Franco-Italian chipmaker STMicroelectronics said it expected a surge in profit growth thanks to higher sales to automotive, industrial and smartphone clients. The Geneva-based company, whose customers include iPhone maker Apple and electric car maker Tesla, sees full-year operating margin to be in the range of 17-19% in the mid-term, up from about 14.5% in 2018, it said in a statement. "We have the determination to make ST stronger, with the ambition to outperform the markets we serve to become a sustainable and profitable $12 billion company in the mid-term," chief executive Jean-Marc Chery told investors in London.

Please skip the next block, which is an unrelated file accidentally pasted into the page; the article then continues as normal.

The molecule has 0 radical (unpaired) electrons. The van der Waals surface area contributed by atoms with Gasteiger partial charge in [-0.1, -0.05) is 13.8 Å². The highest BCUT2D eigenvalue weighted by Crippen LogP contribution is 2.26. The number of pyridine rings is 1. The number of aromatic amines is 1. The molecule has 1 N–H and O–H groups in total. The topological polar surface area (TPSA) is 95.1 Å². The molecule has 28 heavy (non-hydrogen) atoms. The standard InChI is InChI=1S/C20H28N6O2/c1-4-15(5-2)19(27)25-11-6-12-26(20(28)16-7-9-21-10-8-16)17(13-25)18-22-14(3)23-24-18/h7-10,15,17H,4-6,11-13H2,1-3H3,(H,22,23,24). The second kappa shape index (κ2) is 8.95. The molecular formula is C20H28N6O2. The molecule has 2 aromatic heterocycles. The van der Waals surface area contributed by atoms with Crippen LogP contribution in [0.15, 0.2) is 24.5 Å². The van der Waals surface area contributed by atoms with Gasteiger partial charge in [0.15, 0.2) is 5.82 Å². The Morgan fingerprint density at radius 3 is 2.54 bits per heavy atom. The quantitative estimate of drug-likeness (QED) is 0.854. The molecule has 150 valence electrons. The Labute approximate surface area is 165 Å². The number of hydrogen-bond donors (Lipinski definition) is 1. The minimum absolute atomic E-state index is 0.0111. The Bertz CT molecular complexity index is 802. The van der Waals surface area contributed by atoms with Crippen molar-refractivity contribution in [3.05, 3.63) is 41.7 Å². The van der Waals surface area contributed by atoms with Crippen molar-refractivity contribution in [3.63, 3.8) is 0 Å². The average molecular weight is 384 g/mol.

Want to participate in a short research study? Help shape the future of investing tools and you could win a $250 gift card! If you want to know who really controls STMicroelectronics N.V. (EPA:STM), then you'll have to look a...
Franco-Italian chipmaker STMicroelectronics struck an upbeat tone for the second half of the year on Wednesday after a steep fall in quarterly sales of sensors compelled it to trim its investment plans. The supplier to iPhone maker Apple and electric carmaker Tesla saw signs of recovery in the first quarter and expects higher demand for industrial sensors and silicon-carbide semiconductors, aimed at making electric cars more independent. STMicro's shares were up by about 3 percent at 0913 GMT, valuing the company at 14.4 billion euros ($16.15 billion).